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Friday
Feb222019

Brian's personal story

In 2010 as I slept my wife took my charge card and bought heroin. Hours later I had awakened and she arrived home. I attempted to take my card and her drug paraphernalia from her purse. At this time she sliced my leg with a knife. She then left the house. This time she used my card to buy crack cocaine. She arrived home after day break. Again I attempted to take back my card from her purse. She hit me with a baseball bat, I had a pot of hot coffee thrown at me, was bitten on both arms leaving permanent scars, maced, had my face raked by her finger nails leaving permanent scars. And pinned against the refrigerator with a knife to my chest.

I called her parents for help. After which she threw my phone in the toilet. Her parents convinced her to leave the home. My wife who was intoxicated attempted to take the car keys. She is a habitual intoxicated driver. I tried to grab the keys and she again scratched my face with her fingernails. I instinctively headbutted her. Her father then punched me in my face. As they left in the parents' car and our vehicle I called the police from a neighbor's home.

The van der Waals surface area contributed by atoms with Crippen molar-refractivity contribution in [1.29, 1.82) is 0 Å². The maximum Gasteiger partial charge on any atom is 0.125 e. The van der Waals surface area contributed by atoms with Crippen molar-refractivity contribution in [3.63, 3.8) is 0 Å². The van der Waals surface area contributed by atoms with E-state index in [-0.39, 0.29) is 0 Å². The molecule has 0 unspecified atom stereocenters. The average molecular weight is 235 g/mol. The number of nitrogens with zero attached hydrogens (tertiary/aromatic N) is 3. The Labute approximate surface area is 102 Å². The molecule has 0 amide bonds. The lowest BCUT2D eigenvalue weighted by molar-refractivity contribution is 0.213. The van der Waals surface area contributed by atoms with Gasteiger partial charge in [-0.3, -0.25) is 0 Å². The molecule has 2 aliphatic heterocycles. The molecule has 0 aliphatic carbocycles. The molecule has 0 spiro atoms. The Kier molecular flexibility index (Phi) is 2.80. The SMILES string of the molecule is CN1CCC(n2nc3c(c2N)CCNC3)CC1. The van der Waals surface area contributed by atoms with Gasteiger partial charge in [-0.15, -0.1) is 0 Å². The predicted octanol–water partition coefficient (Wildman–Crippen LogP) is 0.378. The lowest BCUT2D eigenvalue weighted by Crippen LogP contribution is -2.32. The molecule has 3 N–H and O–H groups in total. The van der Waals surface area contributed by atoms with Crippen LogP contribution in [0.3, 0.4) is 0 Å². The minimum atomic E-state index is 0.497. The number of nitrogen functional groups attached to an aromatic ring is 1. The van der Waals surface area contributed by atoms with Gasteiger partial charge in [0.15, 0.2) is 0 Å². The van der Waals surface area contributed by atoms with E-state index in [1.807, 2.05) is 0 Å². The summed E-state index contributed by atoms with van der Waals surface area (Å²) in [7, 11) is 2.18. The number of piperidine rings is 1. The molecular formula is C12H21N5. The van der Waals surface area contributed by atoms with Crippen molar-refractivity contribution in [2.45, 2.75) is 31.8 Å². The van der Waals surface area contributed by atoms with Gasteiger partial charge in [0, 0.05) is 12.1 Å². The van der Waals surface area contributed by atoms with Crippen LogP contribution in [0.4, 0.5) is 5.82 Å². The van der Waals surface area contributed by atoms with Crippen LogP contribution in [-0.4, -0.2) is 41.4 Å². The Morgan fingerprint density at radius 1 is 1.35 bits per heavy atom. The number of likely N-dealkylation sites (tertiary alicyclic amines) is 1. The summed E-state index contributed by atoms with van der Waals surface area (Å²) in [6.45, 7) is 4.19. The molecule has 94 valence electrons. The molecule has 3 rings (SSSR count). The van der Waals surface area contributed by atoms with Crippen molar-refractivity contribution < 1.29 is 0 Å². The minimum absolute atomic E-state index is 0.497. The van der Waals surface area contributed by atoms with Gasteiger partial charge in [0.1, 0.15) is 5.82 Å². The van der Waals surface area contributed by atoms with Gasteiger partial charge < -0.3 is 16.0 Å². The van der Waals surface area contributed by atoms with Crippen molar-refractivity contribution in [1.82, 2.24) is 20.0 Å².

When the police arrived I showed them my injuries and told them the details of the assaults on me. She and her parents, along with a family friend also called the police from a nearby area. They all made up stories and I was arrested for domestic assault. She was treated as a victim and brought to hospital. I was denied medical care and placed in a police holding cell. I was subsequently beaten by the police. I was forced by the court to plead guilty to a crime I didn't commit. My options were to plead guilty and get probation or fight the case and risk getting 4 years in prison.

The police lied in their reports and so I had no chance in a potential court case. The domestic violence advocate at court would not allow me into my home until I pled guilty. I spent 4 months living with my mother. It was basically, "plead guilty if you want to return to your residence." I am a former police officer so my picture was on the front page of the local newspapers. Because of my domestic violence conviction I am no longer able to have a firearm after carrying one for 23 years and risking my life for the community.

I am a prime example of the inequality of how men are treated in domestic violence incidents. The police claim that all my injuries were from her trying to protect herself from me. I am reluctant to call the police when she assaults me now. She tells me she will tell the police that I assaulted her. The system needs to be fixed and more people and the police and courts have to understand that men can be victims of domestic violence. I was not just victimised by her but by the police, the courts and her family relations at the courthouse. I would have never believed this story if it didn't happen to me. The system needs to be fixed my friends.

[1IN3 editor's note: this case would have added to the collected statistics of 'men's violence against women', even though the reverse is true].

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